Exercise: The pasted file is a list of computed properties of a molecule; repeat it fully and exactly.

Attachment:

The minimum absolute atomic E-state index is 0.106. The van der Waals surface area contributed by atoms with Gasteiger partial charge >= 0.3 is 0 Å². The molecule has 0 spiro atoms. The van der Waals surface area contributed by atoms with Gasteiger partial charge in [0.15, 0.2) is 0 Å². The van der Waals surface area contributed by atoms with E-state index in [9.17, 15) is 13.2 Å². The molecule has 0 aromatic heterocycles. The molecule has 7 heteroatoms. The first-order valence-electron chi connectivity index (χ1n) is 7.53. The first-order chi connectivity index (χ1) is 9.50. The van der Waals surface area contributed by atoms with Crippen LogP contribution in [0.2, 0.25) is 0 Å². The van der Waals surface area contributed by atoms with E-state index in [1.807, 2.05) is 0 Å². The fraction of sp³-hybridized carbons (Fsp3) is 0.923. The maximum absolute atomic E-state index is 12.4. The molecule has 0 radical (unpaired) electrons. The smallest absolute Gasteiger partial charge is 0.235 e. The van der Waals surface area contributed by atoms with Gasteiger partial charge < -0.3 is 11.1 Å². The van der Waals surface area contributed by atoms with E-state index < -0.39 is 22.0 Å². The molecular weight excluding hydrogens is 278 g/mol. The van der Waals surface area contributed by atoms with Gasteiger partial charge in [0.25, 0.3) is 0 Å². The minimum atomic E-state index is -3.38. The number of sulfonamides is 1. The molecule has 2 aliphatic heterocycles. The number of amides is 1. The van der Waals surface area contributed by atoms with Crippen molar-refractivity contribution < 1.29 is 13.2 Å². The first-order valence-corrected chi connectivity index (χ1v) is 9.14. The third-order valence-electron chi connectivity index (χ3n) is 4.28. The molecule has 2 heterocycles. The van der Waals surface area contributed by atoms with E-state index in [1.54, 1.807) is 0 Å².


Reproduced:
The minimum absolute atomic E-state index is 0.106. The van der Waals surface area contributed by atoms with Gasteiger partial charge >= 0.3 is 0 Å². The molecule has 0 spiro atoms. The van der Waals surface area contributed by atoms with Gasteiger partial charge in [0.15, 0.2) is 0 Å². The van der Waals surface area contributed by atoms with E-state index in [9.17, 15) is 13.2 Å². The molecule has 0 aromatic heterocycles. The molecule has 7 heteroatoms. The first-order valence-electron chi connectivity index (χ1n) is 7.53. The first-order chi connectivity index (χ1) is 9.50. The van der Waals surface area contributed by atoms with Crippen LogP contribution in [0.2, 0.25) is 0 Å². The van der Waals surface area contributed by atoms with E-state index in [1.807, 2.05) is 0 Å². The fraction of sp³-hybridized carbons (Fsp3) is 0.923. The maximum absolute atomic E-state index is 12.4. The molecule has 0 radical (unpaired) electrons. The smallest absolute Gasteiger partial charge is 0.235 e. The van der Waals surface area contributed by atoms with Gasteiger partial charge < -0.3 is 11.1 Å². The van der Waals surface area contributed by atoms with E-state index < -0.39 is 22.0 Å². The molecular weight excluding hydrogens is 278 g/mol. The van der Waals surface area contributed by atoms with Gasteiger partial charge in [0.25, 0.3) is 0 Å². The minimum atomic E-state index is -3.38. The number of sulfonamides is 1. The molecule has 2 aliphatic heterocycles. The number of amides is 1. The van der Waals surface area contributed by atoms with Crippen molar-refractivity contribution < 1.29 is 13.2 Å². The first-order valence-corrected chi connectivity index (χ1v) is 9.14. The third-order valence-electron chi connectivity index (χ3n) is 4.28. The molecule has 2 heterocycles. The van der Waals surface area contributed by atoms with E-state index in [1.54, 1.807) is 0 Å².